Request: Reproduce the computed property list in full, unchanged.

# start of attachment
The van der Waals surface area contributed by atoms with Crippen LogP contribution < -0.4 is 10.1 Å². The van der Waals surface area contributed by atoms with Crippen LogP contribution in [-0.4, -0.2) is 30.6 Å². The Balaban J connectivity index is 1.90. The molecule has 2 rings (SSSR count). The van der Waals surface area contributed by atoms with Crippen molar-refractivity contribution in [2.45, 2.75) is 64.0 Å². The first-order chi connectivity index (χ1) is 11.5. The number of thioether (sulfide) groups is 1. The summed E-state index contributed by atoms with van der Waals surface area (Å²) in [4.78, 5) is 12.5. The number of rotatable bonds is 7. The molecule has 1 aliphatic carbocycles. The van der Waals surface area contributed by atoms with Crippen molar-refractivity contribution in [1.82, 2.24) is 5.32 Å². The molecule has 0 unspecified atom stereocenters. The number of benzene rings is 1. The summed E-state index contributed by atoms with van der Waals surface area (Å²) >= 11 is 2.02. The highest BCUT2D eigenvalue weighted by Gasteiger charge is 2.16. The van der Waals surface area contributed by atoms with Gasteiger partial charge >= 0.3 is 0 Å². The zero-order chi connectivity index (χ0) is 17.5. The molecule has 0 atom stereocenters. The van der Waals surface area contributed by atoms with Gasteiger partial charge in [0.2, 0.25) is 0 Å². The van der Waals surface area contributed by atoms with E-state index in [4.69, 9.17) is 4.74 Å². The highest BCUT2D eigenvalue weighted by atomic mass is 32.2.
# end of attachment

The van der Waals surface area contributed by atoms with Crippen LogP contribution < -0.4 is 10.1 Å². The van der Waals surface area contributed by atoms with Crippen LogP contribution in [-0.4, -0.2) is 30.6 Å². The Balaban J connectivity index is 1.90. The molecule has 2 rings (SSSR count). The van der Waals surface area contributed by atoms with Crippen molar-refractivity contribution in [2.45, 2.75) is 64.0 Å². The first-order chi connectivity index (χ1) is 11.5. The number of thioether (sulfide) groups is 1. The summed E-state index contributed by atoms with van der Waals surface area (Å²) in [4.78, 5) is 12.5. The number of rotatable bonds is 7. The molecule has 1 aliphatic carbocycles. The van der Waals surface area contributed by atoms with Crippen molar-refractivity contribution in [1.82, 2.24) is 5.32 Å². The molecule has 0 unspecified atom stereocenters. The number of benzene rings is 1. The summed E-state index contributed by atoms with van der Waals surface area (Å²) >= 11 is 2.02. The highest BCUT2D eigenvalue weighted by Gasteiger charge is 2.16. The van der Waals surface area contributed by atoms with Gasteiger partial charge >= 0.3 is 0 Å². The zero-order chi connectivity index (χ0) is 17.5. The molecule has 0 atom stereocenters. The van der Waals surface area contributed by atoms with Gasteiger partial charge in [0.2, 0.25) is 0 Å². The van der Waals surface area contributed by atoms with E-state index in [4.69, 9.17) is 4.74 Å². The highest BCUT2D eigenvalue weighted by atomic mass is 32.2.